The following philosophy underpins the approaches that are used in training, consultancy and research activities undertaken by Sue Roffey Associates.

DEVELOPING PRO-SOCIAL BEHAVIOUR IN CHILDREN and YOUNG PEOPLE

We need to define what we mean by ‘being good’. Moral values are not about being obedient but about being considerate to others.

Behaviour management is not the same as learning to behave well

Students who have difficulties behaving appropriately or relating to others are often vulnerable. They need strong connection with others, not social exclusion.

Healthy relationships include raising confidence, high expectations, positive communication, teaching skills, being consistent and helping to develop empathy as part of emotional literacy.

Pro-social behaviour and positive values do not develop simply through a system of punishment and reward or telling children what to think and what to do. Children need to know what it feels like to be treated well, to have adult models of considerate behaviour and to have opportunities for reflection.

Difficulties do not exist solely within a pupil and it is not only this individual who needs to be the focus for intervention. Strategy is only as good as the context in which it is embedded. Relationship is the most significant aspect of context.

There are strong links between the protective factors in resilience, healthy relationships, pro-social behaviour and learning outcomes. These are: someone who seeks and relates to the best in you, high expectations and opportunities to feel you belong.

WORKING WITH FAMILIES

Parents usually do the best they can with the knowledge, skills. resources and support available to them. They have strengths and ideas that need to be acknowledged and built upon. Families who are struggling need support not blame and condemnation. Even in the most difficult circumstances we can behave with respect in order to maintain our integrity.

CREATING POSITIVE CHANGE

People often say what should be done but rarely detail how this happens. Defining the how is what makes the difference to something being effective. The process of change and the feelings that people have about it is as crucial as the content. Reviewing, monitoring and evaluating new practice keeps the how at the forefront.

WORKING WITH COMMUNITIES AND CULTURE

The way in which people talk about issues is central to what is accepted as ‘the accurate view of reality’ and this in turn affects any policy or action. Culture – what a community believes and values – is determined by what people say.

School culture differs according to the conversations about issues – such as students who are hard to manage, priorities, the place of parents, bullying etc.

Policies do not always reflect the dominant discourses. An effective school is aware of these issues and is active in addressing them.

Western society has many ills that are the outcome of poor social and emotional literacy. A greater emphasis in education on these aspects of intelligence will have benefits not only for individuals but for the communities of the future.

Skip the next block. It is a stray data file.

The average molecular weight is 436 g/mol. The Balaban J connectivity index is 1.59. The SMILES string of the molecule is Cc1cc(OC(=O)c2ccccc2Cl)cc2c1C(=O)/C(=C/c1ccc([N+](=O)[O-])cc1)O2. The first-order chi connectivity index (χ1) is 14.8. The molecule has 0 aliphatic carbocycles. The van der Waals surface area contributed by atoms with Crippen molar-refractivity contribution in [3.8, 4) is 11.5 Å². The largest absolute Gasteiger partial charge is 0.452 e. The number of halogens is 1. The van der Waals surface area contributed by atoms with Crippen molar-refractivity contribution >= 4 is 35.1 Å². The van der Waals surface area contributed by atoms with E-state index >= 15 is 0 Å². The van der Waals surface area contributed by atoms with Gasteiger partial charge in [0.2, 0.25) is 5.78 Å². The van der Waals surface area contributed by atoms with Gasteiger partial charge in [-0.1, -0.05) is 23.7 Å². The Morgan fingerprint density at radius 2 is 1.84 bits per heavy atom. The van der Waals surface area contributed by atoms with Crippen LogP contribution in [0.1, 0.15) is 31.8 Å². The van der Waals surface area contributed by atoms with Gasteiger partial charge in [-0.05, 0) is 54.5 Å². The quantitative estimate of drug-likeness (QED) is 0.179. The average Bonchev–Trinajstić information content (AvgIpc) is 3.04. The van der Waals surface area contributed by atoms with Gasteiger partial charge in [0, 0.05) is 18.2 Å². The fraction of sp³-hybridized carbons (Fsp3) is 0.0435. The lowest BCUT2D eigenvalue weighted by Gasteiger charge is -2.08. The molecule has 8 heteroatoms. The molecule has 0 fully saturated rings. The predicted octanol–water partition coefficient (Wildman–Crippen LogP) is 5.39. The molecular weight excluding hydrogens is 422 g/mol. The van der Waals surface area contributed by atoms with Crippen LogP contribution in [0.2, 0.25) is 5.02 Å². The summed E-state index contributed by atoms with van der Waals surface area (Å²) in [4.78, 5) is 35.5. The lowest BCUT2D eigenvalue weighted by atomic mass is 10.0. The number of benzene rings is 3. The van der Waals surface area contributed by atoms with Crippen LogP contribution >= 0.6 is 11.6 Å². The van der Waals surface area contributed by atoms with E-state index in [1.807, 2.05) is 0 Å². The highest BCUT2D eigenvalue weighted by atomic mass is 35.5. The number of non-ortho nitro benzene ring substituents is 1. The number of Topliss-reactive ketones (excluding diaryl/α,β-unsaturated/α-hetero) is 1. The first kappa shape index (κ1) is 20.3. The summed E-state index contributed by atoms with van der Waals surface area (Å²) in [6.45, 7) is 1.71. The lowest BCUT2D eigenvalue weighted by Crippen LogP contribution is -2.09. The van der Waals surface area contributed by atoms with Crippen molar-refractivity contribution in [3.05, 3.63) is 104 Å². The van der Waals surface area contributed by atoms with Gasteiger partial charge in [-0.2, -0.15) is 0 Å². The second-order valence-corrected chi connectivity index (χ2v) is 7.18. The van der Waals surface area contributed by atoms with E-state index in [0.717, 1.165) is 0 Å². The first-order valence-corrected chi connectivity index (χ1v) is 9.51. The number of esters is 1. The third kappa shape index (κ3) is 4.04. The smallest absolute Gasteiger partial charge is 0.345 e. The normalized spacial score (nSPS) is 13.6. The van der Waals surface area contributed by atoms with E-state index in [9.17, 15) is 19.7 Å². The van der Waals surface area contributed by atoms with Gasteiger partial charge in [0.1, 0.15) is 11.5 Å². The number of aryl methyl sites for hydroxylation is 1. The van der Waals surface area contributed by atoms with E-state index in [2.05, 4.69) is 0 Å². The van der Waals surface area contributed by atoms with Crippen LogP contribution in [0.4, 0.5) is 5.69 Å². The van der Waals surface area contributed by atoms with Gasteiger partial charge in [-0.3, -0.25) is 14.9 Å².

Emotional and social literacy is easier to achieve in a culture that celebrates values of social justice and cooperation than one which focuses on individual success, hierarchy and acquisition.

MAKING A DIFFERENCE

  • people need respect and choices, not blame, if they are to take responsibility
  • people are complex, labelling can limit their potential
  • everyone needs to feel they belong, they matter and their diverse strengths valued
  • both problems and solutions are interactive
  • a strengths and solution focus is more useful
  • positive emotionality can be powerful
  • experiences of success keep us going
  • small consistent changes make a difference
  • language is action – what we say and how we say it is important
  • support and good communication are central
  • good communication includes listening!
  • meaning is as important as measurement in knowing what works and how
  • what happens, how we interpret experiences, our feelings and the actions we take are not separate but part of each other.
  • we need awareness of how society constructs the way we see things
  • emotional and social literacy needs a higher profile everywhere to address issues for individuals, our communities and beyond.

Children live what they learn

If children live with constant criticism,
They learn to condemn

If children live with hostility,
They learn to fight

If children live with ridicule,
They learn to be shy

If children live with shame,
They learn to feel guilty

If children live with encouragement,
They learn confidence

If children live with praise,
They learn to appreciate

If children live with fairness,
They learn justice

If children live with security,
They learn to have trust

If children live with approval,
They learn to like themselves

If children live with care and concern
They learn to care for others

If children live with acceptance and friendship,
They learn to find love in the world.